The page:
Thomas Demand was born in 1964 in Munich. He enrolled at the Munich Academy of Fine Arts in 1987 and continued his studies under Fritz Schwegler at the Art Academy Düsseldorf. Studies abroad led him in 1992 to the Cité des Arts, Paris, and in 1993 to Goldsmiths College, London. In 1995 he worked at the Rijksakademie van Beeldende Kunsten in Amsterdam.
Demand’s photographs and films thematize the power of imagination and illusion, the relation between picture and reality. If in reference to photography this relation is described as indexical, it has also come to be increasingly questioned in the age of digital manipulation of the picture. Demand’s pictures, seemingly taken at identifiable places, actually refer to the image of these places as one that has been processed and disseminated by the media. While perhaps inconspicuous, those places are not at all unknown, which attests to the very impact of their circulation. Demand concentrates on specific sites that acquired their connotations through special events. One example is Badezimmer / Bathroom (1997), a room that had been photographed in connection with the death of German politician Uwe Barschel, the photographs having circulated widely in the media. Another example is Tunnel (1999), relating to the Paris site where the fatal accident of Lady Di and Dodi Al-Fayed took place. Demand thematized this with his first 35-mm film.
Yet Demand’s photographs and films are not limited to the choice of sites whose presence relies on powerful media dissemination. Instead, the history of his photographs reveals a much more fundamental focus on the referentiality and the impact of the picture, a focus that reaches far beyond the medium of photography: The photographs and films are actually based on materials and installations that reproduce the object of the photograph which only seems to have been taken on site. Constructed with simple means, out of paper and cardboard, yet still decidedly artificial because of the subtle lighting, the photographed models of sites only simulate a presence at those other, spectacular sites. The model that is based on the pictures in the media then becomes the point of origin for a photograph that not only appears to have been taken at the real place, but that also repeats the earlier perspective. The fake is manifold: The place represented in the photograph, the temporal context recreated through the model, as well as the seeming presence of the photographer at the specific site during the specific time, are revealed as being simulated. The artificial character of the new picture that emerges is an intended effect of the arrangement of the model as well as the photographed rendering. Demand’s photographs and films are the result of successive pictorial developments anchored in the installation. They basically owe their impact to those connotations of reality that are already implied in the suggestive effect of the press photos. Demand who does not consider himself a photographer, takes those connotations as starting point and measure for his reconstructive as well as deconstructive photographs and films.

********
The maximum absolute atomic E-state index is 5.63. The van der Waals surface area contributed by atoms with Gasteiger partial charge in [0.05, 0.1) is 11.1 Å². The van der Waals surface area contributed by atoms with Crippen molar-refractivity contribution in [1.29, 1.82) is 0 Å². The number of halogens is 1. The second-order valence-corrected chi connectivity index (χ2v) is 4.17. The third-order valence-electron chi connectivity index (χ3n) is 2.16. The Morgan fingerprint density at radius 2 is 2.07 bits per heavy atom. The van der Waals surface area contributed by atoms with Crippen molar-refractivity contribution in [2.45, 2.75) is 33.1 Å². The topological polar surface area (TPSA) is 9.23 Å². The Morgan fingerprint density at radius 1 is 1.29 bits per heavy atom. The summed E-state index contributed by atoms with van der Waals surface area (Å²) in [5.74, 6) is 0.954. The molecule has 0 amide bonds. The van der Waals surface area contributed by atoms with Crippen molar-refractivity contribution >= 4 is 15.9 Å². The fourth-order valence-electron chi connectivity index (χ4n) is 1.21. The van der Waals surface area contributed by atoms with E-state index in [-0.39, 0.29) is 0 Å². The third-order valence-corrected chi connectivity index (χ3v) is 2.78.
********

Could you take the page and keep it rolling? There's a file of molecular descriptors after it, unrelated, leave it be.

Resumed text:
Through the simultaneity of presence and absence, Demand’s photographs develop virtual spaces through which the viewer learns more about the basic potential of »the picture’ than about its spectacular object. In the absence of a picture from the media that might serve as reference, such photographs that clearly show the constructed character of the simulation – for example through the recognizable reproduction of real objects or public spaces (Sprungturm / Diving Platform, 1994;Archiv, 1995) – may be understood as foundational concepts of ›the picture’ in a general sense.